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deep-sea Diving

diver suit air gas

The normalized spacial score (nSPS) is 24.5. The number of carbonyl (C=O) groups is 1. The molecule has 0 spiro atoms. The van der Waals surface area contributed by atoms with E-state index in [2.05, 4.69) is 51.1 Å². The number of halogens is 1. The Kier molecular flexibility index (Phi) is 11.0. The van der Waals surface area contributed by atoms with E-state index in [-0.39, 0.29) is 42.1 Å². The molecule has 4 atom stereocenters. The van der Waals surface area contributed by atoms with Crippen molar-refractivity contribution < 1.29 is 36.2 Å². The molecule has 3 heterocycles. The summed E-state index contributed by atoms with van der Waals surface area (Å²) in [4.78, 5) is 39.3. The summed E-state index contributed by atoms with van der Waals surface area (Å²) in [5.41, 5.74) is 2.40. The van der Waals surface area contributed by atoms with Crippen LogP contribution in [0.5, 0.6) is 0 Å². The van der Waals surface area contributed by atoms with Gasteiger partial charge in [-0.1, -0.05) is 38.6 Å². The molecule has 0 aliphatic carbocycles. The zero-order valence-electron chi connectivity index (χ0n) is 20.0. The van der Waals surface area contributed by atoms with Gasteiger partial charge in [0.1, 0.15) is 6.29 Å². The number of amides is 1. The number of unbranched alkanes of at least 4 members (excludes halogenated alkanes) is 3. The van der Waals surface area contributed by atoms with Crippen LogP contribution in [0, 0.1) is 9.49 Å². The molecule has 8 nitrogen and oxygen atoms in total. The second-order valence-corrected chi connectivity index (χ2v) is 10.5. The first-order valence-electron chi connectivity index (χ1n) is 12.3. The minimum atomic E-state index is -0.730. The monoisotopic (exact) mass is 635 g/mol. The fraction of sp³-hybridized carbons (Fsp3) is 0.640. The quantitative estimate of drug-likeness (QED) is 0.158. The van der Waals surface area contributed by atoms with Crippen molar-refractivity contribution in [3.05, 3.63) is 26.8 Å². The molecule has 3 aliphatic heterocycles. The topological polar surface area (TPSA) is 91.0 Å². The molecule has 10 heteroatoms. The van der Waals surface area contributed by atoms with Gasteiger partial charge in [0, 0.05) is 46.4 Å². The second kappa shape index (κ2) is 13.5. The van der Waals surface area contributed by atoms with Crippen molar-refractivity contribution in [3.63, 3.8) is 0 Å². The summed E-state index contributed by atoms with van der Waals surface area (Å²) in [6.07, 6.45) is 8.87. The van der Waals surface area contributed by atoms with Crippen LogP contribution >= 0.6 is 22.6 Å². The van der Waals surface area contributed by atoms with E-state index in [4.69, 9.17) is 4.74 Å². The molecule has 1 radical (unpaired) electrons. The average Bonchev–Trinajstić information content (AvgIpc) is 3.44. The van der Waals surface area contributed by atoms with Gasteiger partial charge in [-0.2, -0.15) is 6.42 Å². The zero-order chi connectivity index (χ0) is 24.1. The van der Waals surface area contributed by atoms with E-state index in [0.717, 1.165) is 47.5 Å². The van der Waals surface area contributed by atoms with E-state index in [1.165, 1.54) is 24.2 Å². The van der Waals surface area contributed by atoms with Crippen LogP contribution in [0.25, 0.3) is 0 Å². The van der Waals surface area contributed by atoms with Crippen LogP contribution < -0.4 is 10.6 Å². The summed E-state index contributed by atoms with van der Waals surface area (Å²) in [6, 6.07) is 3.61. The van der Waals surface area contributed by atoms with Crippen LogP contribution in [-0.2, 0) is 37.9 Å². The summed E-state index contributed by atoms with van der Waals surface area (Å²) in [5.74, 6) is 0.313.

Diving, deep-sea, descent by divers to the seabed, usually for extended periods, for purposes of exploration, recreation, or salvage. In 1715 John Lethbridge devised the forerunner of the armored suits used today in deepest waters. In 1802 William Forder devised a suit into which air is supplied by a pump. The diving suit today has a metal or fiberglass helmet with viewports and inhalation and exhalation valves, joined by an airtight seal to a metal chestpiece, itself joined to a flexible watertight covering of rubber and canvas; weights, especially weighted boots, provide stability and prevent the diver from shooting toward the surface. Air or, more often, an oxygen/helium mixture is conveyed to the diver via a thick rubber tube. Nowadays, self-contained underwater breathing apparatus (scuba diving), where the diver has no suit but carries gas cylinders and an aqualung, permits great mobility. In all diving great care must be taken for proper decompression to avoid the bends, a dangerous condition in which gas bubbles enter the blood and tissue during overly rapid ascent to the surface.

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